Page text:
Friday, June 3, 2022

Trail Trees


by Rebecca May Davie


Trees. They are majestic, awe-inspiring, and life-giving. As a child, I had a favorite tree and spent time perched on its limbs. Now, I live among trees with my family. Those sentinels who have watched countless people and animals cross their paths, the older and ancient trees - they are the most alluring. As Tolkien wisely declared, “I am at home among the trees.”

Here are photos, above and below, of a Live Oak we had the pleasure of visiting in Colonial Williamsburg last weekend. Isn’t it glorious? Oh, what this tree has witnessed over time. 

Live Oak in Williamsburg, VALive Oak Tree in Williamsburg, VA

Countless stories and books feature trees. Three favorites are… the Ents in the Lord of the Rings, Shel Silverstein’s, The Giving Tree, and The Lorax, by Dr. Seuss. Yet, these are stories told about trees. What if the trees are the ones doing the telling? Long ago, there were people who told stories with the trees and enabled the trees themselves to share for generations to come.

Possible Trail Tree in GA
I am referring to Trail Trees. These trees are beautiful representations of Native Americans using what they had at their disposal to meet a need.
 
Have you passed by a tree that has an unnatural bend or does not look as if the elements caused the appearance? It could be a Trail Tree.
 
Why?
 
A Trail Tree is a tree that the Native Americans modified to fulfill a purpose. Bent trees point in a certain direction. These help travelers (who understand the meanings) to follow a path. These trees could lead toward meeting grounds, burial sites, water, or other important locations. Often there are trees, one hundred yards apart (in our measurements), until the destination appears. Other trees are markers for something lying beneath or in the direct vicinity. Yet even more are communication trees. Hollows contain messages, relayed with sticks or other implements.
 
How?
 
Trail Tree sketch of how they might have been created
Native Americans formed Trail Trees using a “thong” or a sling-shot shaped sapling. This supported the tree as they bent it 90 degrees. They held the tree down by a rope or sinew and anchored it to the ground. Another bend allowed the rest of the tree to grow toward the sky. Just before this upward limb, they altered the “nose” (bend in the tree). Depending on the purpose of the tree, they hollowed out the nose, packed it with bark and moss, and then sealed it with sap/resin. Sometimes, they cut the nose. Hopefully, this rough sketch will help to explain the process.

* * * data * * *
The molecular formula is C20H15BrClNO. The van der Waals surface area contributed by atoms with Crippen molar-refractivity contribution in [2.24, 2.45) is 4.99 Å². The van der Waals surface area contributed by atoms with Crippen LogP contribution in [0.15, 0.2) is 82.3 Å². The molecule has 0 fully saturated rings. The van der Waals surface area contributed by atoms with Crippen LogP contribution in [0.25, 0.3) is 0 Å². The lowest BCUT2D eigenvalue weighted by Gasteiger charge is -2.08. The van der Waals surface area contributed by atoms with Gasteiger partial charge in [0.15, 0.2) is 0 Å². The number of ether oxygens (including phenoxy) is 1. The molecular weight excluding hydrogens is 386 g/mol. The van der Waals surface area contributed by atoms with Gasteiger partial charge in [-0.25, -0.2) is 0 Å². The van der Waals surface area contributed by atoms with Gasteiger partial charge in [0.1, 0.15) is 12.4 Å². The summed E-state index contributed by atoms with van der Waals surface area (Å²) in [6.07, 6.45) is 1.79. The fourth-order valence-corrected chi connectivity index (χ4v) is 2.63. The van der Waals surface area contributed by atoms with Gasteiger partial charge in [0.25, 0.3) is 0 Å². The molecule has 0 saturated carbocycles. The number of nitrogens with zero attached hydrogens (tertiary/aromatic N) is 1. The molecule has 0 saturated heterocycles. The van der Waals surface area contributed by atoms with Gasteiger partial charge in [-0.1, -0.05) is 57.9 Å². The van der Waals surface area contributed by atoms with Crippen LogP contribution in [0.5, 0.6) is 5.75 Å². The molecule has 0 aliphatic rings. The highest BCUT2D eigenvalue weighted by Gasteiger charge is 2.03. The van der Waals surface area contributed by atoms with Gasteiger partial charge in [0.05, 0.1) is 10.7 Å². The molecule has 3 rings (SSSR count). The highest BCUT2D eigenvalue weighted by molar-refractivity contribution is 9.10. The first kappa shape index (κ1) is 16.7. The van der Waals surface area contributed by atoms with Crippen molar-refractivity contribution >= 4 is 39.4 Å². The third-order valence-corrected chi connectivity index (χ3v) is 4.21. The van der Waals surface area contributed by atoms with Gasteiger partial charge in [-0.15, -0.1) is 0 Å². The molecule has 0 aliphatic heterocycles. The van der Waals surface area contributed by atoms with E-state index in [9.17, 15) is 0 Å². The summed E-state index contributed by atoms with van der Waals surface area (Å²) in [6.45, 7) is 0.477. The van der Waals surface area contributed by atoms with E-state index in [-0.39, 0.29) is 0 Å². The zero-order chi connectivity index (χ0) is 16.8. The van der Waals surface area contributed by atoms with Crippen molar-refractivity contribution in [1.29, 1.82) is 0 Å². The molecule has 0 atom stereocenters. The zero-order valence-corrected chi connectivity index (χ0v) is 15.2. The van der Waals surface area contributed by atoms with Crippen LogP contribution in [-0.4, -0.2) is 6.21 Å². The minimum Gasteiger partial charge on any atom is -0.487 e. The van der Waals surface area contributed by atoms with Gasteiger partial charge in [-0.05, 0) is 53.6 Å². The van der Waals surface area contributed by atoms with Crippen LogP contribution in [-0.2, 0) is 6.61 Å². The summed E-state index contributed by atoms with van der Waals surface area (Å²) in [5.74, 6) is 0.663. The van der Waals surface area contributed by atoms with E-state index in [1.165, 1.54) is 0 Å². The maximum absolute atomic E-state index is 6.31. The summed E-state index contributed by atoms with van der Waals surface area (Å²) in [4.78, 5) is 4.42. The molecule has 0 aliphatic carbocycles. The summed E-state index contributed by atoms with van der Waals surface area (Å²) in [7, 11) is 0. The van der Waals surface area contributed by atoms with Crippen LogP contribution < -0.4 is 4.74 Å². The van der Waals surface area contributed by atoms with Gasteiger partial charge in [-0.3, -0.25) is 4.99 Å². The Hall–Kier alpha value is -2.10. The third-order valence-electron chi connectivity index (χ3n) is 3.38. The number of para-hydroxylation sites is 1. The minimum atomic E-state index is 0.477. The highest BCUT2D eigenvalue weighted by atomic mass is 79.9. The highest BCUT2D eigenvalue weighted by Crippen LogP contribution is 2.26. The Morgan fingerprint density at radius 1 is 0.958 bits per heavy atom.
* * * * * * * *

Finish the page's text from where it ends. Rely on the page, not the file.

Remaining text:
We do not know what information these noses hold. There are no records of the meanings and the descendants who might know are not sharing this knowledge. It is understandable that they would guard these traditions. The original creators disguised communications so that others who do not have the key, will gloss over the occurrence, and keep on moving.


Two acres from our home is a tree that I would like to believe is a Trail Tree. I am not sure if it is old enough and I have yet to seek confirmation. Years of soil and leaves hide the bottom of this tree, yet you can still see the nose. It is pointing toward the mountain.

Possible Trail Tree in GAPossible Trail Tree in GA

Trees on Etowah River in GA




While walking, you can view Trail Trees at eye-level. They are
often along waterways. Bent trees show where it is safe to cross. Where we used to live at the junction of a creek and a river there were two Trail Trees, one pointing to each body of water. Sadly, in the time that we lived there, one of the trees broke and only the base remains. The image to the left shows an example of a Safe Crossing tree. Though this one is probably too young to be authentic, you get the idea.





Horse and Rider Trail Tree in Crab Orchard, TN
Beyond the trees giving direction at ground level, there are others fashioned so a rider on horseback can locate them – Horse and Rider Trail Trees. These specimens have bends around eight to ten feet or more off the ground. This image shows an example. Thank you to Linda Shaffer, who shared her photo from Crab Orchard, Tennessee.

July 3rd, please check back here at Heroes, Heroines, and History, to read about Message Trees in Part II of this series. Also, you will find suggested resources that could help you learn more. Do you think you might have an example on your property or near where you live? There is an organization studying and protecting these precious remnants from the past. They would like to hear from you and may help you determine the possibility. Read next month to find out how you can submit a query.

 

As a child, Rebecca loved to write. She nurtured this skill as an educator and
later as an editor for an online magazine. 
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Rebecca then joined the Cru Ministry - NBS2GO/Neighbor Bible Studies 2GO, at its inception. As the YouVersion Content Creator, she uploaded over 75 plans on the Bible.com app.

Rebecca lives in the mountains with her husband, the youngest of their two sons, and a rescued dog named Ranger. If it were up to her, she would be traveling - right now. As a member of ACFW, FHLCW, Jerry’s Guild, and Hope*Writers, Rebecca learns the craft of fiction while networking with a host of generous writers. She is working on her first fiction novel. This story unfolds from the 1830s in Northern Georgia.

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3 comments:

  1. Fascinating post! I love to hike, but never knew about trail trees. I will approach the woods with new eyes to see if I can find any in our woods here in New Hampshire.

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  2. Thanks for posting! This is very interesting. I haven't heard of these before. I wonder if there would be some Trail Trees up north in Maine where there is more of a Native presence.

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